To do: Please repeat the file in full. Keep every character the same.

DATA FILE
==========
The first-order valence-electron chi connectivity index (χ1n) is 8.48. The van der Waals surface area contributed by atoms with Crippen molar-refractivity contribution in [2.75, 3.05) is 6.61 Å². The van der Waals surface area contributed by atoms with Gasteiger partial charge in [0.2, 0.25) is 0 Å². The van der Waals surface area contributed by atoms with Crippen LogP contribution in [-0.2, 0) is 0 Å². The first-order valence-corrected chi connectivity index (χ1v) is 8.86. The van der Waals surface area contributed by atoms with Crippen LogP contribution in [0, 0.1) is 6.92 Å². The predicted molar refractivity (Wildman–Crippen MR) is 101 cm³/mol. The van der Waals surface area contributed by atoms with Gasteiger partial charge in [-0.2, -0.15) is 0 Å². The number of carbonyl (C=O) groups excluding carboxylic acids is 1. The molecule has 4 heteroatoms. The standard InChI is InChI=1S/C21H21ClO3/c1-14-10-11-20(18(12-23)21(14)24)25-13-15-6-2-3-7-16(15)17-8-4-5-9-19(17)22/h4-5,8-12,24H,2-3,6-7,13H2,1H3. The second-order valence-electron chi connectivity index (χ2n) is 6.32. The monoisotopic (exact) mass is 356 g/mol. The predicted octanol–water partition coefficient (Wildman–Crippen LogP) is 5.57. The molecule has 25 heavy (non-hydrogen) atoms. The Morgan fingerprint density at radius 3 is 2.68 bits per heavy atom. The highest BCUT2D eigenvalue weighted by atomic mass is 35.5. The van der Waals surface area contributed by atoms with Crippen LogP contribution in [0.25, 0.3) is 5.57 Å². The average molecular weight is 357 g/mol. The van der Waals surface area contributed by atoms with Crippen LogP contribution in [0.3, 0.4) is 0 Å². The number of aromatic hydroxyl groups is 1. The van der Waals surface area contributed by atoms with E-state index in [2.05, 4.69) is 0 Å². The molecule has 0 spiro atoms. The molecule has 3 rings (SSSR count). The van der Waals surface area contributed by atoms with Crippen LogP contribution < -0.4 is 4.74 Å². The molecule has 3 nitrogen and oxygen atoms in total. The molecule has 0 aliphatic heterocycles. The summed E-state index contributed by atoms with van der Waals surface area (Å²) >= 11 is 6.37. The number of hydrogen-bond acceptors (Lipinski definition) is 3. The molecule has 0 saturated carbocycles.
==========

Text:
The first-order valence-electron chi connectivity index (χ1n) is 8.48. The van der Waals surface area contributed by atoms with Crippen molar-refractivity contribution in [2.75, 3.05) is 6.61 Å². The van der Waals surface area contributed by atoms with Gasteiger partial charge in [0.2, 0.25) is 0 Å². The van der Waals surface area contributed by atoms with Crippen LogP contribution in [-0.2, 0) is 0 Å². The first-order valence-corrected chi connectivity index (χ1v) is 8.86. The van der Waals surface area contributed by atoms with Crippen LogP contribution in [0, 0.1) is 6.92 Å². The predicted molar refractivity (Wildman–Crippen MR) is 101 cm³/mol. The van der Waals surface area contributed by atoms with Gasteiger partial charge in [-0.2, -0.15) is 0 Å². The number of carbonyl (C=O) groups excluding carboxylic acids is 1. The molecule has 4 heteroatoms. The standard InChI is InChI=1S/C21H21ClO3/c1-14-10-11-20(18(12-23)21(14)24)25-13-15-6-2-3-7-16(15)17-8-4-5-9-19(17)22/h4-5,8-12,24H,2-3,6-7,13H2,1H3. The second-order valence-electron chi connectivity index (χ2n) is 6.32. The monoisotopic (exact) mass is 356 g/mol. The predicted octanol–water partition coefficient (Wildman–Crippen LogP) is 5.57. The molecule has 25 heavy (non-hydrogen) atoms. The Morgan fingerprint density at radius 3 is 2.68 bits per heavy atom. The highest BCUT2D eigenvalue weighted by atomic mass is 35.5. The van der Waals surface area contributed by atoms with Crippen LogP contribution in [0.25, 0.3) is 5.57 Å². The average molecular weight is 357 g/mol. The van der Waals surface area contributed by atoms with Crippen LogP contribution in [0.3, 0.4) is 0 Å². The number of aromatic hydroxyl groups is 1. The van der Waals surface area contributed by atoms with E-state index in [2.05, 4.69) is 0 Å². The molecule has 0 spiro atoms. The molecule has 3 rings (SSSR count). The van der Waals surface area contributed by atoms with Crippen LogP contribution < -0.4 is 4.74 Å². The molecule has 3 nitrogen and oxygen atoms in total. The molecule has 0 aliphatic heterocycles. The summed E-state index contributed by atoms with van der Waals surface area (Å²) >= 11 is 6.37. The number of hydrogen-bond acceptors (Lipinski definition) is 3. The molecule has 0 saturated carbocycles.